Bennett D.C.,Corrosion Probe Inc | Jackson C.E.,Nautilus Loss Control LLC
PEERS Conference 2015: Sustainable Solutions for Our Future | Year: 2015

TIP 0416-26 describes a modern process for systematically designing a cost-effective inspection plan for every part of a recovery boiler. Following the HP's guidance systematically focuses inspections where damage mechanisms occur, and eliminates them where there is no damage mechanism. Match the inspection and NDT method to the damage mechanisms, and the likelihood of finding and accurately quantifying the damage is greatly increased. In short, look in areas where we know problems occur, and refrain from looking where damage does not or cannot happen. This reduces outage time and cost, and can allow longer intervals between outages.


Spotten R.,Corrosion Probe Inc
NACE - International Corrosion Conference Series | Year: 2013

Coating manufacturers go to great lengths to produce quality products and provide sound technical recommendations for individual projects. This paper discusses several case histories where the coating manufacturer, by their errors, caused a coating failure. Among the topics discussed are quality control methods, raw material availability and supply issues, color matching and batch controls, inventory management and product shelf life, excess or aged product rework, and botched recommendations. © 2013 by NACE International.


Nixon R.,Corrosion Probe Inc
Journal of Protective Coatings and Linings | Year: 2013

The basic make up of concrete, characteristics of uncoated concrete that make it susceptible to attack in industrial structures, and main mechanism of concrete deterioration is discussed. There are different types of concrete but all are made from the same types of ingredients. Concrete deterioration can be divided into three types, chemical, physical and thermal. Chemical mechanisms of concrete deterioration begins with a chemical reaction. A chemical substance in the environment comes in contact with a concrete structure, and a reaction occurs between the chemical and the paste. The reaction weakens, dissolves, or otherwise changes the paste, so that the paste can no longer hold the concrete together. Microorganisms such as bacteria and tiny marine organisms called mollusks, can cause concrete to deteriorate. Physical mechanisms start with a physical attack from external objects or equipment. Concrete expands and contracts as temperature rise and fall, causing deterioration.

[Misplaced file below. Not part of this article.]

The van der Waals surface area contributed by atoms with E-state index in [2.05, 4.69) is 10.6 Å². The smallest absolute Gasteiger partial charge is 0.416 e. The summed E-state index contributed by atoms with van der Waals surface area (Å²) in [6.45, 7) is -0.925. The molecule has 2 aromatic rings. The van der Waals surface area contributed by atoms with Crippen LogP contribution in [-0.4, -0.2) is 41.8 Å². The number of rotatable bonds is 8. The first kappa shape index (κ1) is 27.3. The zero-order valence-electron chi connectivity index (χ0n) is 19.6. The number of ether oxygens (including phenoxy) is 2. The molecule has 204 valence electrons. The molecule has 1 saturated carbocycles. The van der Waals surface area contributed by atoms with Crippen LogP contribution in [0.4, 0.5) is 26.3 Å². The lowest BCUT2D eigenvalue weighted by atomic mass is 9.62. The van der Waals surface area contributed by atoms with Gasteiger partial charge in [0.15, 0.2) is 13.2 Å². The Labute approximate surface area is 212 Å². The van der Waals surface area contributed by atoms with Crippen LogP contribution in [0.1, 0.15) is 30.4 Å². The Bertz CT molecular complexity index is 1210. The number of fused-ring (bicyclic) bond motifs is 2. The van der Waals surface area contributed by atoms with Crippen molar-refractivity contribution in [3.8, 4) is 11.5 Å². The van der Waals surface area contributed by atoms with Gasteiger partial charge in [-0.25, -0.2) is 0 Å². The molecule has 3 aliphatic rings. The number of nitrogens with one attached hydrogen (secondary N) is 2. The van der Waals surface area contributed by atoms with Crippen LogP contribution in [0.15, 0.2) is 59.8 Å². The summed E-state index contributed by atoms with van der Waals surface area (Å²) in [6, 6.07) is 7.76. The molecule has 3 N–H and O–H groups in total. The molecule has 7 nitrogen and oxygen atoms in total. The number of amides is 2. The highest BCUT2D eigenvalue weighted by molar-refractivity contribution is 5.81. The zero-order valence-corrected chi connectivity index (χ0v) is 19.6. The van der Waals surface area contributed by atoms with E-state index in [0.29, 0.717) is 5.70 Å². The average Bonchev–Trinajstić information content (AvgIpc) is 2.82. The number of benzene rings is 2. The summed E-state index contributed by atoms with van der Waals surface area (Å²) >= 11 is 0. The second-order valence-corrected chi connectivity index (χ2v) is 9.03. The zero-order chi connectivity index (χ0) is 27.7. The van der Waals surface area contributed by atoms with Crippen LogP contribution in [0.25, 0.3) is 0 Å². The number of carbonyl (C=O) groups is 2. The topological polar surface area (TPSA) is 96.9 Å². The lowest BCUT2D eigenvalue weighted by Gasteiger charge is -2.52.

Spotten R.,Corrosion Probe Inc
Materials Performance | Year: 2014

Coating manufacturers go to great lengths to produce quality products and provide sound technical recommendations for individual projects. This two-part article discusses several case histories where the coating manufacturers, because of their errors, caused a coating failure. Among the topics discussed are quality control methods, raw material availability and supply issues, color matching and batch controls, inventory management and product shelf life, excess or aged product rework, and botched recommendations. The discussion began in Part 1 (October 2014 MP).


Spotten R.,Corrosion Probe Inc
Materials Performance | Year: 2014

Coating manufacturers go to great lengths to produce quality products and provide sound technical recommendations for individual projects. This two-part article discusses several case histories where the coating manufacturers, because of their errors, caused a coating failure. Among the topics discussed are quality control methods, raw material availability and supply issues, color matching and batch controls, inventory management and product shelf life, excess or aged product rework, and botched recommendations. The discussion will continue in Part 2 (November 2014 MP).